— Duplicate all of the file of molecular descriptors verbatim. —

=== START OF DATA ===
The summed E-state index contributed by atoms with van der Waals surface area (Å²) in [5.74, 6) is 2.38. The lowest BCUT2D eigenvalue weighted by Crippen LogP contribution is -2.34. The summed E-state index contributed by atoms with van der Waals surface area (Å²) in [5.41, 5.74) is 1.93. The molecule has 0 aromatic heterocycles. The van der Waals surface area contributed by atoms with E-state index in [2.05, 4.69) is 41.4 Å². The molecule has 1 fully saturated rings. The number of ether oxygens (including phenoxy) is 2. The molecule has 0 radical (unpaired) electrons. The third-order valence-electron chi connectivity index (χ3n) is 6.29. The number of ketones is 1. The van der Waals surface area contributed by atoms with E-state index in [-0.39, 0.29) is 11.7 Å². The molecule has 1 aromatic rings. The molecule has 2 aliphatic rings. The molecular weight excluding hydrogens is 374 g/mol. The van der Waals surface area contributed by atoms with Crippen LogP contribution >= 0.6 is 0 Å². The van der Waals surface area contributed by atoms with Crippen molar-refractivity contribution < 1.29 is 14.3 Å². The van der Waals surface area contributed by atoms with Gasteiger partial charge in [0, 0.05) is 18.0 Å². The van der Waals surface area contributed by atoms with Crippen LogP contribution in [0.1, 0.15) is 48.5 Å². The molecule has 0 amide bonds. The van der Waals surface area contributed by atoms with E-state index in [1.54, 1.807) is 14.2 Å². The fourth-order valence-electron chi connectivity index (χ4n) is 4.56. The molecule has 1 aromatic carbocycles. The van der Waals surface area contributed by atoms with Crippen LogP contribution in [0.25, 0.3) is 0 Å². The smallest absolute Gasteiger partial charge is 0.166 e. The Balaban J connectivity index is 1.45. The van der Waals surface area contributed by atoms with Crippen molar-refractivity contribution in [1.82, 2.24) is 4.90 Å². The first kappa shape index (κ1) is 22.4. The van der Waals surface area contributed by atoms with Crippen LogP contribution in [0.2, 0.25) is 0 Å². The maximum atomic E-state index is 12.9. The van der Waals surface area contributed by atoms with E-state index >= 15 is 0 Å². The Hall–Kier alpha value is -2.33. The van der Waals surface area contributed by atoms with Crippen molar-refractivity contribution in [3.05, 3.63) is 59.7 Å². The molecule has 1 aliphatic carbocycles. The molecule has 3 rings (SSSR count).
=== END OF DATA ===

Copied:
The summed E-state index contributed by atoms with van der Waals surface area (Å²) in [5.74, 6) is 2.38. The lowest BCUT2D eigenvalue weighted by Crippen LogP contribution is -2.34. The summed E-state index contributed by atoms with van der Waals surface area (Å²) in [5.41, 5.74) is 1.93. The molecule has 0 aromatic heterocycles. The van der Waals surface area contributed by atoms with E-state index in [2.05, 4.69) is 41.4 Å². The molecule has 1 fully saturated rings. The number of ether oxygens (including phenoxy) is 2. The molecule has 0 radical (unpaired) electrons. The third-order valence-electron chi connectivity index (χ3n) is 6.29. The number of ketones is 1. The van der Waals surface area contributed by atoms with E-state index in [-0.39, 0.29) is 11.7 Å². The molecule has 1 aromatic rings. The molecule has 2 aliphatic rings. The molecular weight excluding hydrogens is 374 g/mol. The van der Waals surface area contributed by atoms with Crippen LogP contribution >= 0.6 is 0 Å². The van der Waals surface area contributed by atoms with Crippen molar-refractivity contribution < 1.29 is 14.3 Å². The van der Waals surface area contributed by atoms with Gasteiger partial charge in [0, 0.05) is 18.0 Å². The van der Waals surface area contributed by atoms with Crippen LogP contribution in [0.1, 0.15) is 48.5 Å². The molecule has 0 amide bonds. The van der Waals surface area contributed by atoms with E-state index in [1.54, 1.807) is 14.2 Å². The fourth-order valence-electron chi connectivity index (χ4n) is 4.56. The molecule has 1 aromatic carbocycles. The van der Waals surface area contributed by atoms with Crippen LogP contribution in [0.25, 0.3) is 0 Å². The smallest absolute Gasteiger partial charge is 0.166 e. The Balaban J connectivity index is 1.45. The van der Waals surface area contributed by atoms with Crippen molar-refractivity contribution in [1.82, 2.24) is 4.90 Å². The first kappa shape index (κ1) is 22.4. The van der Waals surface area contributed by atoms with Crippen LogP contribution in [0.2, 0.25) is 0 Å². The maximum atomic E-state index is 12.9. The van der Waals surface area contributed by atoms with E-state index >= 15 is 0 Å². The Hall–Kier alpha value is -2.33. The van der Waals surface area contributed by atoms with Crippen molar-refractivity contribution in [3.05, 3.63) is 59.7 Å². The molecule has 1 aliphatic carbocycles. The molecule has 3 rings (SSSR count).